INDIANAPOLIS – Indiana regulators would be barred from adopting environmental rules tougher than federal standards under a bill that’s advancing in the General Assembly but has drawn criticisms that it would hamper efforts to protect the state’s environment and public health.
The Republican-controlled Indiana House passed the bill Tuesday on a 68-28 partisan vote. The measure, which now heads to the Senate, would bar Indiana’s environmental regulators “from adopting a rule or standard that is more stringent than” corresponding federal rules or standards.
State Rep. David Wolkins, R-Winona Lake, said the measure he’s offered for several years is aimed at curtailing future actions by state regulators he fears could someday pursue environmental regulations that would be costly to Indiana’s industries.
“Political appointees come and go. And if we get somebody who is a very rabid environmentalist, the fact is, they just don’t pay any attention to the cost of things,” he said Wednesday.
But Beverly Gard, a former Republican state senator who now heads Indiana’s Environmental Rules Board that handles rule-making for air, water and solid waste regulations, said the measure is “bad public policy” and would bind the hands of the Indiana Department of Environmental Management.
Gard said existing state law already details what steps must be taken if rules are proposed that are more stringent than existing U.S. Environmental Protection Agency standards.
If the bill passes the Legislature, she said it could have numerous ramifications, including limiting what rules IDEM could propose to address the large amounts of manure produced by the state’s big livestock farms.
“The current statue seems to me to be working, and Indiana hasn’t had a history of really going overboard on environmental rule-making as far as rules more stringent than federal standards,” Gard said. “I think it’s bad public policy. It just wouldn’t allow Indiana the flexibility to meet its needs.”
State Sen. Ed Charbonneau, a Valparaiso Republican who’s sponsoring the bill in the Senate, said he hasn’t looked closely at the measure’s language but will be assessing it in the weeks ahead and will take Gard’s concerns into account.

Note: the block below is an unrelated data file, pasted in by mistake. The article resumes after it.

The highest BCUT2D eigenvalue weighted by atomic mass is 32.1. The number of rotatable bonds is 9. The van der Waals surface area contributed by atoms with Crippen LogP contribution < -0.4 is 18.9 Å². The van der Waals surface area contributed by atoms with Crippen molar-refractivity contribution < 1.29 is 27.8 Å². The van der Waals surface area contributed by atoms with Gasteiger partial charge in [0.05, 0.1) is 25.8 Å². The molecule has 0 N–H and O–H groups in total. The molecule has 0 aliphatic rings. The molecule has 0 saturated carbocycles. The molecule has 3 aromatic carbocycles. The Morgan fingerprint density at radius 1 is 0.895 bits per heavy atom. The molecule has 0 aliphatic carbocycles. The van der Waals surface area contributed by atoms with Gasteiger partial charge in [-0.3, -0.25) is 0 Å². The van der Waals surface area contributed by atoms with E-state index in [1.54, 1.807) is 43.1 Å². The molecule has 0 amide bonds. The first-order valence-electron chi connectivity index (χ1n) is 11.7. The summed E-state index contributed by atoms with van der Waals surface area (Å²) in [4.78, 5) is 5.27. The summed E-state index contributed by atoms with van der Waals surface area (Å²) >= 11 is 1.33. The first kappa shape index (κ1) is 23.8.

He chairs the Senate’s environmental affairs committee, which Gard had long chaired until her retirement in 2012.
“We’ll vet it, give it a hearing. I’m certainly going to listen, and then we’ll make a decision on where we go after we have testimony in the committee,” Charbonneau said.
Rep. Matt Pierce, D-Bloomington, who spoke out against the bill before Tuesday’s vote, said he believes the measure arose from a push by industries and affiliated lobbying groups that want to limit environmental regulations.
Pierce noted that Michigan Gov. Rick Snyder, a Republican, vetoed a similar measure in December 2011 that had been approved by that state’s GOP-led Legislature. Snyder had said he worried that measure would undermine Michigan’s ability to address environmental concerns.
Pierce said Indiana’s bill is likely to pass the Senate even though he believes it “isn’t motivated by the idea of maximizing the protection of the public health.”
“I don’t see why we should fear our own state deciding what’s best for our people and our environment,” he said.
Jesse Kharbanda, executive director of the Hoosier Environmental Council, said the group strongly opposes Wolkins’ bill. He said that if the measure becomes law it would hamstring the state’s response to environmental concerns such as coal ash sludge and large factory-style livestock farms.
“Especially in the wake of the so recent, massive chemical spill in West Virginia, which denied 300,000 people drinking water for days, it’s remarkably unwise to effectively disable Indiana’s executive branch to deal with a wide array of environmental challenges,” Kharbanda said.